Knowing how I feel about immigrant rights and trying to understand the root of how immigrants are perceived and treated are a few reasons why Alfonso Cuaron’s “Roma” was on my must-see list of holiday movies.  Cleo, the central focus of the movie, is one of the most emotionally realized characters put on film.  From what I read, Cuaron intentionally sought an actress with indigenous features to portray Cleo, who is modeled after the director’s beloved caretaker and nanny, Libo, who is mentioned at the very end of the film. Yalitza Aparicio, who was a pre-school teacher prior to acting in her first film, captures all the emotions beautifully her character Cleo faces.  The one fascinating aspect of Ms. Aparicio’s role is how she develops Cleo into a confident, proud, and respected figure during the course of one year, 1971.

Cleo is the epitome of many things that make us believe in true form of humanity, in my opinion.  Without giving away too much of the movie’s story, in the course of one year, she faces challenges and situations which would make normal individuals question their faith, trust in others, pride, society, and even nature itself.  Yet, Cleo remarkably overcomes each of these challenges with one thing she realizes come the end of that tumultuous year in Mexico – her confidence.

[A few minor spoilers ahead!] One of the things I love about Alfonso Cuaron’s movies is his use of subtle symbolism and visuals.  “Roma” is filled with these cues, which makes me want to watch the film one, two, three more times.  One interesting visual that caught my attention is the frequent appearance of an airplane in flight.  I took this visual as Cuaron’s way of letting us know Cleo’s mindset at that moment.  Is the plane landing?  Is the plane leaving?  In some scenes, especially the beautiful opening when a precise shot of the plane is reflected off a puddle of water, the plane foretells a significant event in Cleo’s life.  After viewing, I interpreted the plane as Cleo’s life path that maybe she’s considering.  Maybe she wants to leave the life of a live-in servant to a middle-class family to escape to another place.  Maybe she could see a peaceful (yet dusty and blurry) future with someone who doesn’t really love her back.  In the end, I loved how Cuaron uses this subtle visual to add to Cleo’s story.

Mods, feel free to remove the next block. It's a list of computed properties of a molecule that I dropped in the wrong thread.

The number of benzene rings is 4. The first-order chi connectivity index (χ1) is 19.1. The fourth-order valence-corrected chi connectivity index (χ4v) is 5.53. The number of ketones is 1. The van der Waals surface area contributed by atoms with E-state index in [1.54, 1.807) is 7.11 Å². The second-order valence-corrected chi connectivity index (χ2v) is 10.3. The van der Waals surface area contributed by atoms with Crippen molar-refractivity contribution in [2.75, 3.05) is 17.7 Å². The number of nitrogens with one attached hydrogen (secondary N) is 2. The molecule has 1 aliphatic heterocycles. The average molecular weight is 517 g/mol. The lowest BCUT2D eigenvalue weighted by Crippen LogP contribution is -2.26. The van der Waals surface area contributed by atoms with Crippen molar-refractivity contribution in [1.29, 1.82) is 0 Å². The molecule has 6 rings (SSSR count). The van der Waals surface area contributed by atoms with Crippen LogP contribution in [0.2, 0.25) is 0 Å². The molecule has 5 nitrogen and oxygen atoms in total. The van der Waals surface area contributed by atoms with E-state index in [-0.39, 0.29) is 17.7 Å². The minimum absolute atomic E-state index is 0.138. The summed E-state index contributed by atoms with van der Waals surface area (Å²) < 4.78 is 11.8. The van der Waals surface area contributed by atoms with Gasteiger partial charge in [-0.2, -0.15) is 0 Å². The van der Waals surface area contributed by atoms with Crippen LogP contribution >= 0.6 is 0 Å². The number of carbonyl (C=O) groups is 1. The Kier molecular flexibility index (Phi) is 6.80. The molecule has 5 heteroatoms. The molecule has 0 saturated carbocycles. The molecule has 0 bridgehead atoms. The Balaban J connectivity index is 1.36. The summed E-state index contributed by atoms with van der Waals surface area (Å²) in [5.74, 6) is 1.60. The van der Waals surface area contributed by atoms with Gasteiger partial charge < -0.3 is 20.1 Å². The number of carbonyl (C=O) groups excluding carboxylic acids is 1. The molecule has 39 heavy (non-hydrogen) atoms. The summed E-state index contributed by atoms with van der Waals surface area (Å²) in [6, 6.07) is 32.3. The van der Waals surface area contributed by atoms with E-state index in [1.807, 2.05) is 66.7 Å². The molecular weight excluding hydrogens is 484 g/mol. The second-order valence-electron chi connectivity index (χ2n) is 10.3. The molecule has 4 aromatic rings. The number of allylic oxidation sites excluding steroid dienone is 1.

Cuaron again uses a baby to help his characters and the viewers understand the delicacy of humankind.  Again, new life in the world as viewed by Cuaron is tested in ways that is gut-wretching, yet hopeful.  As in this powerful scene from his dystopian vision of the future in Great Britain, “Children of Men”:

New life in the world is tested on day one.  In “Roma”, Cleo emerges from this challenge with a mixture of doubt and sadness on how fate questions her connection to humanity.  Yalitza Aparacio deserves an Oscar nomination just for the facial expressions she was able to produce in this portion of the movie.  Some actresses grandstand their pivotal scenes with shouts and emotional overkill.  Here, Yalitza (Cleo) connects with the viewer with what she doesn’t say and what she finds difficult to express.  It is a powerhouse of a performance. 

One of the most remarkable scenes in “Roma” is the re-enactment of the Corpus Christi Thursday Massacre.  Viewed from the window of a furniture store, the chaos and terror is capture in one unexpected moment of violence.  Again, Cuaron digs into his memory of this sad part of Mexican history which likely impacted his life.  Researching this event in the movie, I found the following explaining the chaos visualized in the film and the connection Cleo personally has to this horrific event:

What “Roma” captures with Cleo is her development into someone who always had tremendous confidence and strength, even among all the personal and natural disasters that came her way.  Which is the reason I loved this movie.  Without giving to much away, the director beautifully symbolizes her rise in respect and honor among the family members she cares for in Mexico City (plane visual included). After viewing, I equated this confidence with reasons why fear and distrust is placed among today’s immigrant population.  Those who see immigrants as making the United States “dirtier” are far from the truth.  For those we label as immigrants – or shall we say humans – they truly are beautiful, and they realize that.  People like Cleo and her best friend are part of one strong community others do not fully understand (or choose not to).  They support each other and when all hell breaks loose, they are resolute in their recovery.  Respect and honor is not something that is given, it is earned through tireless effort and diligence.   Individuals in Cleo’s world are treated with innocence, understanding, and most importantly love.  When not reciprocated, the idea that deep down people are still good keeps life going. All of these qualities and more make those individuals who lack this in their daily lives jealous. For them, gone is compassion, instead replaced by hatred. A life of privilege is a life that is unfulfilled. Unlike Cleo, you do not face challenges that test you.  Avoiding these on your own choosing makes you vulnerable to the stereotypes, prejudices, and discrimination that creates an easy, yet desolate, path of living life.  In the end, Cleo continues living life on her own terms, with the knowledge that she will only get stronger at each passing year.